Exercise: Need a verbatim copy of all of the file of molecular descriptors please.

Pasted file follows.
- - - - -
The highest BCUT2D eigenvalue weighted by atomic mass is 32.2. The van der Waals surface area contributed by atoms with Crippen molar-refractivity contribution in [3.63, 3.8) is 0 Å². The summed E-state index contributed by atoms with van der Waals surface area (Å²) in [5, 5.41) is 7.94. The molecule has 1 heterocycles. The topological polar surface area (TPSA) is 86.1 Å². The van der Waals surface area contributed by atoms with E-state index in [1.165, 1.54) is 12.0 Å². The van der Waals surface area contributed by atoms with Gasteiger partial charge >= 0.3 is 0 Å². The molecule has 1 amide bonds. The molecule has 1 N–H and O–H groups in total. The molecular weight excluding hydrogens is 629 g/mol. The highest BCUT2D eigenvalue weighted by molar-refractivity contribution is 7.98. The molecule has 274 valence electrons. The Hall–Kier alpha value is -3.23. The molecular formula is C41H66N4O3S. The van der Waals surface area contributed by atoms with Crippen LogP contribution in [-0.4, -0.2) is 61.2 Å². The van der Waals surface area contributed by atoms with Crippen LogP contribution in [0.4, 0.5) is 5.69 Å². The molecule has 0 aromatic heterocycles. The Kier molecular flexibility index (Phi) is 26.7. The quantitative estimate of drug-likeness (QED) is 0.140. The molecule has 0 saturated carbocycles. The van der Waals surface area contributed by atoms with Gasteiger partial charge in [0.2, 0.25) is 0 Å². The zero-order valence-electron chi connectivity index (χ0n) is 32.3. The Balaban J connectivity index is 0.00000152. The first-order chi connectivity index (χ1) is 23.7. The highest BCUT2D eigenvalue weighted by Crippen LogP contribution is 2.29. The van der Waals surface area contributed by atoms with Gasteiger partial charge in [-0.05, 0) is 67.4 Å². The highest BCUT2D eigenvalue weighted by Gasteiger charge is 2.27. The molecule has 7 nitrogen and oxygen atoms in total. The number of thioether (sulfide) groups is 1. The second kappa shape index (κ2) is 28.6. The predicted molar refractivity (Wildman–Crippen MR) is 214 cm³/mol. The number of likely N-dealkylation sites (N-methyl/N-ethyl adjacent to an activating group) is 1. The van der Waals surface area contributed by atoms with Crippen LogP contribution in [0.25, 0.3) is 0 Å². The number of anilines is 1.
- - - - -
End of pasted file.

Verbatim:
The highest BCUT2D eigenvalue weighted by atomic mass is 32.2. The van der Waals surface area contributed by atoms with Crippen molar-refractivity contribution in [3.63, 3.8) is 0 Å². The summed E-state index contributed by atoms with van der Waals surface area (Å²) in [5, 5.41) is 7.94. The molecule has 1 heterocycles. The topological polar surface area (TPSA) is 86.1 Å². The van der Waals surface area contributed by atoms with E-state index in [1.165, 1.54) is 12.0 Å². The van der Waals surface area contributed by atoms with Gasteiger partial charge >= 0.3 is 0 Å². The molecule has 1 amide bonds. The molecule has 1 N–H and O–H groups in total. The molecular weight excluding hydrogens is 629 g/mol. The highest BCUT2D eigenvalue weighted by molar-refractivity contribution is 7.98. The molecule has 274 valence electrons. The Hall–Kier alpha value is -3.23. The molecular formula is C41H66N4O3S. The van der Waals surface area contributed by atoms with Crippen LogP contribution in [-0.4, -0.2) is 61.2 Å². The van der Waals surface area contributed by atoms with Crippen LogP contribution in [0.4, 0.5) is 5.69 Å². The molecule has 0 aromatic heterocycles. The Kier molecular flexibility index (Phi) is 26.7. The quantitative estimate of drug-likeness (QED) is 0.140. The molecule has 0 saturated carbocycles. The van der Waals surface area contributed by atoms with Gasteiger partial charge in [0.2, 0.25) is 0 Å². The zero-order valence-electron chi connectivity index (χ0n) is 32.3. The Balaban J connectivity index is 0.00000152. The first-order chi connectivity index (χ1) is 23.7. The highest BCUT2D eigenvalue weighted by Crippen LogP contribution is 2.29. The van der Waals surface area contributed by atoms with Gasteiger partial charge in [-0.05, 0) is 67.4 Å². The highest BCUT2D eigenvalue weighted by Gasteiger charge is 2.27. The molecule has 7 nitrogen and oxygen atoms in total. The number of thioether (sulfide) groups is 1. The second kappa shape index (κ2) is 28.6. The predicted molar refractivity (Wildman–Crippen MR) is 214 cm³/mol. The number of likely N-dealkylation sites (N-methyl/N-ethyl adjacent to an activating group) is 1. The van der Waals surface area contributed by atoms with Crippen LogP contribution in [0.25, 0.3) is 0 Å². The number of anilines is 1.